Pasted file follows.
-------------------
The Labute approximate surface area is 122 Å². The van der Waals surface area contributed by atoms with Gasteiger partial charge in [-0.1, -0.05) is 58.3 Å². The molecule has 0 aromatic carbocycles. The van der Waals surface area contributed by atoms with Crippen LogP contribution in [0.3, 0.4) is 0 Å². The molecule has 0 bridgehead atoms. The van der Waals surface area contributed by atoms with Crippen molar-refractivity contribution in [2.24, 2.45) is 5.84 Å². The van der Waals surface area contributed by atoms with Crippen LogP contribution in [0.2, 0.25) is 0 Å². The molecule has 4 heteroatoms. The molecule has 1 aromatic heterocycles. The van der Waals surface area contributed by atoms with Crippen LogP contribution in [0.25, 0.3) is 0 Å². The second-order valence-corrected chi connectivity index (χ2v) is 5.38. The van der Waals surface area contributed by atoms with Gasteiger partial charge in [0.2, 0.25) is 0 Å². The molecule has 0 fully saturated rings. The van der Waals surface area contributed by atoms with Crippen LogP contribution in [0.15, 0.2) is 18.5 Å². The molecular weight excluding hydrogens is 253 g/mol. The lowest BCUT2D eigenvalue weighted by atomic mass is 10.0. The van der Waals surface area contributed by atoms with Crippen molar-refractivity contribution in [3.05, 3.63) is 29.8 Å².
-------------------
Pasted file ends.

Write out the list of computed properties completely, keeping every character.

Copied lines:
The Labute approximate surface area is 122 Å². The van der Waals surface area contributed by atoms with Gasteiger partial charge in [-0.1, -0.05) is 58.3 Å². The molecule has 0 aromatic carbocycles. The van der Waals surface area contributed by atoms with Crippen LogP contribution in [0.3, 0.4) is 0 Å². The molecule has 0 bridgehead atoms. The van der Waals surface area contributed by atoms with Crippen molar-refractivity contribution in [2.24, 2.45) is 5.84 Å². The van der Waals surface area contributed by atoms with Crippen LogP contribution in [0.2, 0.25) is 0 Å². The molecule has 4 heteroatoms. The molecule has 1 aromatic heterocycles. The van der Waals surface area contributed by atoms with Crippen LogP contribution in [0.25, 0.3) is 0 Å². The second-order valence-corrected chi connectivity index (χ2v) is 5.38. The van der Waals surface area contributed by atoms with Gasteiger partial charge in [0.2, 0.25) is 0 Å². The molecule has 0 fully saturated rings. The van der Waals surface area contributed by atoms with Crippen LogP contribution in [0.15, 0.2) is 18.5 Å². The molecular weight excluding hydrogens is 253 g/mol. The lowest BCUT2D eigenvalue weighted by atomic mass is 10.0. The van der Waals surface area contributed by atoms with Crippen molar-refractivity contribution in [3.05, 3.63) is 29.8 Å².